A Synod for the indigenous peoples: culture, ministry and Eucharist in the Amazon (Part 1)

30 de Octubre de 2019

[Por: Pablo Mora, S.J.]

The pastoral work of the Church with the indigenous peoples in the Amazon is done from a context that shows many challenges: a gigantic territory with very limited access by roads, hundreds of native and river peoples who show very diverse cultures and languages. Contrary to those who think that these peoples have been trapped in the nets of the past, the phenomenon of modernization far from the region has already knocked on the doors of many communities. To the more traditional means of communication and the radio, have come the television, and in the last decade the introduction of the cell phone. Competition from the telephone companies for these new clients, along the river and in aboriginal villages, has rapidly shortened the distance between them and the cities. Everything is now literally "within reach".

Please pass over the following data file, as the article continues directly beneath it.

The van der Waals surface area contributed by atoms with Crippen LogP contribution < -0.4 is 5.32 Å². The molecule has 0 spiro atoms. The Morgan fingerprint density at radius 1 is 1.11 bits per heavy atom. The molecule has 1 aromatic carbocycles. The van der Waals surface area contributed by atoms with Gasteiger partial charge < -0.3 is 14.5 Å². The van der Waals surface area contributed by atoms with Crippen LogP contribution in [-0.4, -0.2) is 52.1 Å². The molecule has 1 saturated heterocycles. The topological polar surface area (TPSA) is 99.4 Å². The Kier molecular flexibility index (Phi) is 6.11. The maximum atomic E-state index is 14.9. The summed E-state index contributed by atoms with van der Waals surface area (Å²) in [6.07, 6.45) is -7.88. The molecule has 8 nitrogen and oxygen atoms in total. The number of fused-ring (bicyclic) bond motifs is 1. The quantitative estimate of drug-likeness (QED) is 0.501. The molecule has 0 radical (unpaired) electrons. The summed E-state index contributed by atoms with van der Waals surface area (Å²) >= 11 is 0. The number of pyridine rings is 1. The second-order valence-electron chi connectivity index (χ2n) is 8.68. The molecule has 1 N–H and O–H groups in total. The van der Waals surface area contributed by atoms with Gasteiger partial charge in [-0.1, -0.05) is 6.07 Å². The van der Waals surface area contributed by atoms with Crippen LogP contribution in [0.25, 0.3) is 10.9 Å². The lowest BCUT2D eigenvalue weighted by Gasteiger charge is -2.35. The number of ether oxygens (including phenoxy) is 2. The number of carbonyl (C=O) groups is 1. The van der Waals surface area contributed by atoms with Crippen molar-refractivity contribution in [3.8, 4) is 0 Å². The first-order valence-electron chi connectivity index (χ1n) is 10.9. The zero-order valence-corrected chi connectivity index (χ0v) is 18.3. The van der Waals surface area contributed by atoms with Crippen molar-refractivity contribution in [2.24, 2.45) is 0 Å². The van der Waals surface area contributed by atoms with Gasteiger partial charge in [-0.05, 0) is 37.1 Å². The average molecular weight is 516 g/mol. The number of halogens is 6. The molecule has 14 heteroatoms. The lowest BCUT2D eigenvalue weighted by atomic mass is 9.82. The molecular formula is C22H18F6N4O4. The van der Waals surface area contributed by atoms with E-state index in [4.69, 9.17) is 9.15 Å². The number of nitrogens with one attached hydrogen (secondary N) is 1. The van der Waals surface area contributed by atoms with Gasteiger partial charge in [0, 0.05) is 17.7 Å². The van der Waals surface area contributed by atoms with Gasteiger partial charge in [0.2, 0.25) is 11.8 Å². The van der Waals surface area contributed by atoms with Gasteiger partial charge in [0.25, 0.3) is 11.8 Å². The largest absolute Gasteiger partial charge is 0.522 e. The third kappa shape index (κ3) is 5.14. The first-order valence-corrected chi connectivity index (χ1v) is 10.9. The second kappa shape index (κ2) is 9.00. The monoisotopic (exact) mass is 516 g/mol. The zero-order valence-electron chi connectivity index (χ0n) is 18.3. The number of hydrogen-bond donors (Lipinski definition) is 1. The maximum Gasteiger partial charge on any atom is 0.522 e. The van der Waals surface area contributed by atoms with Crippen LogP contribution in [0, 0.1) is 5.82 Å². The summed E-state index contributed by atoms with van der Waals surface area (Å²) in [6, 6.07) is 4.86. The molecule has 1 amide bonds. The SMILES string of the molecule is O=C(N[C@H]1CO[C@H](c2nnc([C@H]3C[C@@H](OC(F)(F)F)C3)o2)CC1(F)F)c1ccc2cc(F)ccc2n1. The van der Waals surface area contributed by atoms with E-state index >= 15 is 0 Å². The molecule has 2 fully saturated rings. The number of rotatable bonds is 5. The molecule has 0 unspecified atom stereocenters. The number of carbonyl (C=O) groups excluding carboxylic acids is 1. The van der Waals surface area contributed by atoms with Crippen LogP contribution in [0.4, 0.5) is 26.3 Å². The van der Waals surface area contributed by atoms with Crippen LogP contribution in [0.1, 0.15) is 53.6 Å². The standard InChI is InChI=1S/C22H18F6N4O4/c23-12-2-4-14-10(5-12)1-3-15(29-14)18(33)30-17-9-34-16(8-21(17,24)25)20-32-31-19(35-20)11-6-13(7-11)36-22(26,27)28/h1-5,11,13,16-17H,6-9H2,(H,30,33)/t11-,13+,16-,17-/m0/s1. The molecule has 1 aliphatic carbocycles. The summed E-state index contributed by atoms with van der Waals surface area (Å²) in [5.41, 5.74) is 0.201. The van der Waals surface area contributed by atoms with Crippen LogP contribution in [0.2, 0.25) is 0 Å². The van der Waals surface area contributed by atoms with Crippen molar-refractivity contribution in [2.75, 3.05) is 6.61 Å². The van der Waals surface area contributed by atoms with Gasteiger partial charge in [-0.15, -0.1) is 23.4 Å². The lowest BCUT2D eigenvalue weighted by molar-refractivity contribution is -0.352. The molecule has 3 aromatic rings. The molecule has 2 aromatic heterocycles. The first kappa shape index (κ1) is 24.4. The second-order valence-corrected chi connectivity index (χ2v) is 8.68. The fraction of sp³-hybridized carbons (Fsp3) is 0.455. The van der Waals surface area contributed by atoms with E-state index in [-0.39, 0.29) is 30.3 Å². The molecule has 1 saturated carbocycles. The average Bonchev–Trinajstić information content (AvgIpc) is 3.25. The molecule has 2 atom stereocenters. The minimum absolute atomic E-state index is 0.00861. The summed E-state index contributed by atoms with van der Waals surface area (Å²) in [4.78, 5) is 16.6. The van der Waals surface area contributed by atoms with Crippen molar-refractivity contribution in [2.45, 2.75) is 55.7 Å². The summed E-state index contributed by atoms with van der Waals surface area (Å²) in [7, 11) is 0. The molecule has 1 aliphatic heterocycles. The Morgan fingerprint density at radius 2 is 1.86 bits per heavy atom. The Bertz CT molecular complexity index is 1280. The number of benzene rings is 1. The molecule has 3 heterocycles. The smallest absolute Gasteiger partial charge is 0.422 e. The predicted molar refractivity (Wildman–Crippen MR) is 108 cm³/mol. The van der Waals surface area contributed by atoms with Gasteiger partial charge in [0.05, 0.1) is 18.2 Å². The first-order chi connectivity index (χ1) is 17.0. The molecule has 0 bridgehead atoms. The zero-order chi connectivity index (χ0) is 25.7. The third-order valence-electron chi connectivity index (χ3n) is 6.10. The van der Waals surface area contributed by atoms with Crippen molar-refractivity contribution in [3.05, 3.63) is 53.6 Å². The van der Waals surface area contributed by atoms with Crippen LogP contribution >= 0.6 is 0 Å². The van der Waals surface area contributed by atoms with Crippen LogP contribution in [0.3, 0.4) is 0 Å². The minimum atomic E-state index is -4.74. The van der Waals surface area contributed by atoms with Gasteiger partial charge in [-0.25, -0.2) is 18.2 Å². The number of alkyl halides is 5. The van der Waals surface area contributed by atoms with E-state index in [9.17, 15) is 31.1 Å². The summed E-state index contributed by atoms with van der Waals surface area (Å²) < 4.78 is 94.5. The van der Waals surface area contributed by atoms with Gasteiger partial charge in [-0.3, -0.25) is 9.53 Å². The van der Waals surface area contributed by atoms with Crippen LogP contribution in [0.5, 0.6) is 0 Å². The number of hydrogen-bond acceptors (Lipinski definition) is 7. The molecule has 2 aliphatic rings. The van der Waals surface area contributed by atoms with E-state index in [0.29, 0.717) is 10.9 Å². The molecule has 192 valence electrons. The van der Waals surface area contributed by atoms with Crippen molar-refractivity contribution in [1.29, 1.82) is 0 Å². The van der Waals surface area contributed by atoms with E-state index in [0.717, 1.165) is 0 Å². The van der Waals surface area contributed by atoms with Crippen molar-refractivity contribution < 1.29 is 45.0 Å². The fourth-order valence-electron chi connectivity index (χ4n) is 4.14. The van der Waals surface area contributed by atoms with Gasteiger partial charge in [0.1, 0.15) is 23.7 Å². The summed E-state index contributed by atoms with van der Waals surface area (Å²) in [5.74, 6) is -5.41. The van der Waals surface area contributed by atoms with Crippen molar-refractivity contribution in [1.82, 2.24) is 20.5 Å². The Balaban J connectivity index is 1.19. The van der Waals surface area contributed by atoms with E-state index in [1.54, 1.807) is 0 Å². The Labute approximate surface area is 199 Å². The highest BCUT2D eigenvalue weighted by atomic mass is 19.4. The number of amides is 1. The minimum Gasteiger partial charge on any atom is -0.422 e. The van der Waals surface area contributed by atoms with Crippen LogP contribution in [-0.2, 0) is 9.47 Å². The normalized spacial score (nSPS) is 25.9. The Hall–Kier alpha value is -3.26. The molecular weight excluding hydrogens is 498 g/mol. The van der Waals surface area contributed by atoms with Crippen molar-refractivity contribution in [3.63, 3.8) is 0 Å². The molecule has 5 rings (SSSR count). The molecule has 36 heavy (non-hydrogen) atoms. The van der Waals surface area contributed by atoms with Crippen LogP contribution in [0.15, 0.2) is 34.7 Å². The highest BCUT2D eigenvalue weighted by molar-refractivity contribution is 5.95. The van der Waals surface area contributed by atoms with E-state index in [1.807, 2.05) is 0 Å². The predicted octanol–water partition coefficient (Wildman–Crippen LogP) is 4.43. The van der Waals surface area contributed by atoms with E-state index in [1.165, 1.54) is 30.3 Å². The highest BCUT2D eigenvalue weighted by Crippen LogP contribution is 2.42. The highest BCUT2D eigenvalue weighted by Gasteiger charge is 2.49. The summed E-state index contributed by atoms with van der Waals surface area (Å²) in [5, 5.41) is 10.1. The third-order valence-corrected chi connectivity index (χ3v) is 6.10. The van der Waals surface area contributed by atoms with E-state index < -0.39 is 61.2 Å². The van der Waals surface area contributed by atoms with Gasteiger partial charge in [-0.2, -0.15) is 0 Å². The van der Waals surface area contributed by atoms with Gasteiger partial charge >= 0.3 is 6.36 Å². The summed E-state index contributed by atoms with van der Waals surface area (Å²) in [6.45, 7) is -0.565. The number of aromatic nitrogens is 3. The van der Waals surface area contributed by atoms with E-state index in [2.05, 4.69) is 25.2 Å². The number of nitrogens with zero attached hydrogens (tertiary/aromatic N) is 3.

Unfortunately, the transmission of the good news by the Catholic Church has not achieved the same speed to reach the original peoples; on the contrary, it has stagnated for many years and we no longer have the capacity to convoke them  as a Christian community. All this is very regrettable in a region where hope is beaten down and massacred by so many evils such as family violence, drug trafficking, slave labour, human trafficking and the constant insecurity that the most vulnerable will lose their land. 


In this context the Pan-Amazonian Synod appears as a breath of the Spirit, a kairos, which wants to renew and recreate the Church of the Amazon region. With its breath it wants to infuse life and to cover with sinews, flesh and skin what appear to be “dry bones” (Cf. Ezekiel 37: 5-10). The new paths of evangelization expected from the Synod are of such great importance to the original Amazonian peoples that it could also be called the “Synod of Indigenous Peoples”. 


All this is an invitation to review themes such as culture, interculturality and inculturation and the limitations of a “Ministry of Visit” in the Amazonian region (Part I). This will lead us to finally address a  central theme for the reflection of the Synod: the need for a "Ministry of Presence” and the essential role of the Eucharist in the Church in the Amazon (Part II).



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